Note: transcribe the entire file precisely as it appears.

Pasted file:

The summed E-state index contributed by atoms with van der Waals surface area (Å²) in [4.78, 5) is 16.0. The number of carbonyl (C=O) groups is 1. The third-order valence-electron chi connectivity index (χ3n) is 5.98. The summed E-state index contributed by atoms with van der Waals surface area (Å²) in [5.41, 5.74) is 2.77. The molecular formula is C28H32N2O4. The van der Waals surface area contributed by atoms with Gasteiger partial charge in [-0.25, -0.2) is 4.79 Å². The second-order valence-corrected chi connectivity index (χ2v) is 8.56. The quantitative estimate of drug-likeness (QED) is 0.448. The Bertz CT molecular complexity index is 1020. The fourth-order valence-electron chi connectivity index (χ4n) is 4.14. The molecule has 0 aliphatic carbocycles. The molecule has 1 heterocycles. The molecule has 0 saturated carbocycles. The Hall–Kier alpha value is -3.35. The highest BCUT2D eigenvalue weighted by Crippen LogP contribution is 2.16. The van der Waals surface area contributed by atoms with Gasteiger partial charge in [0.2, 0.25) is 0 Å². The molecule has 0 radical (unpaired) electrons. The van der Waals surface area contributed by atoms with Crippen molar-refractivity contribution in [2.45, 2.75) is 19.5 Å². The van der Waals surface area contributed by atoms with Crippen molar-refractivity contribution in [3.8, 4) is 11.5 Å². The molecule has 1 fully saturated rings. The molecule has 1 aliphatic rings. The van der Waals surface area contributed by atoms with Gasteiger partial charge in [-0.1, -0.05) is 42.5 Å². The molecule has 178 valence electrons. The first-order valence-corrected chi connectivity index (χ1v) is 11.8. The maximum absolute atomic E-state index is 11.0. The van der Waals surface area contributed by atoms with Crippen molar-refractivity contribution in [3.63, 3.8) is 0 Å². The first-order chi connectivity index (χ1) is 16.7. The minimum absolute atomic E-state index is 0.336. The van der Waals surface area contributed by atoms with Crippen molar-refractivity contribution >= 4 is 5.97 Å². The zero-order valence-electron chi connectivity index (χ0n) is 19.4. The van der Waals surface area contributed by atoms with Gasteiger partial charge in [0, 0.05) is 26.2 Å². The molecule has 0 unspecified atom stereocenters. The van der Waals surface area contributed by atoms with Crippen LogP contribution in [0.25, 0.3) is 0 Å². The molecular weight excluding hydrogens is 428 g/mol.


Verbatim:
The summed E-state index contributed by atoms with van der Waals surface area (Å²) in [4.78, 5) is 16.0. The number of carbonyl (C=O) groups is 1. The third-order valence-electron chi connectivity index (χ3n) is 5.98. The summed E-state index contributed by atoms with van der Waals surface area (Å²) in [5.41, 5.74) is 2.77. The molecular formula is C28H32N2O4. The van der Waals surface area contributed by atoms with Gasteiger partial charge in [-0.25, -0.2) is 4.79 Å². The second-order valence-corrected chi connectivity index (χ2v) is 8.56. The quantitative estimate of drug-likeness (QED) is 0.448. The Bertz CT molecular complexity index is 1020. The fourth-order valence-electron chi connectivity index (χ4n) is 4.14. The molecule has 0 aliphatic carbocycles. The molecule has 1 heterocycles. The molecule has 0 saturated carbocycles. The Hall–Kier alpha value is -3.35. The highest BCUT2D eigenvalue weighted by Crippen LogP contribution is 2.16. The van der Waals surface area contributed by atoms with Gasteiger partial charge in [0.2, 0.25) is 0 Å². The molecule has 0 radical (unpaired) electrons. The van der Waals surface area contributed by atoms with Crippen molar-refractivity contribution in [2.45, 2.75) is 19.5 Å². The van der Waals surface area contributed by atoms with Crippen molar-refractivity contribution in [3.8, 4) is 11.5 Å². The molecule has 1 fully saturated rings. The molecule has 1 aliphatic rings. The van der Waals surface area contributed by atoms with Gasteiger partial charge in [-0.1, -0.05) is 42.5 Å². The molecule has 178 valence electrons. The first-order valence-corrected chi connectivity index (χ1v) is 11.8. The maximum absolute atomic E-state index is 11.0. The van der Waals surface area contributed by atoms with Crippen molar-refractivity contribution in [3.63, 3.8) is 0 Å². The first-order chi connectivity index (χ1) is 16.7. The minimum absolute atomic E-state index is 0.336. The van der Waals surface area contributed by atoms with Crippen molar-refractivity contribution >= 4 is 5.97 Å². The zero-order valence-electron chi connectivity index (χ0n) is 19.4. The van der Waals surface area contributed by atoms with Gasteiger partial charge in [0, 0.05) is 26.2 Å². The molecule has 0 unspecified atom stereocenters. The van der Waals surface area contributed by atoms with Crippen LogP contribution in [0.25, 0.3) is 0 Å². The molecular weight excluding hydrogens is 428 g/mol.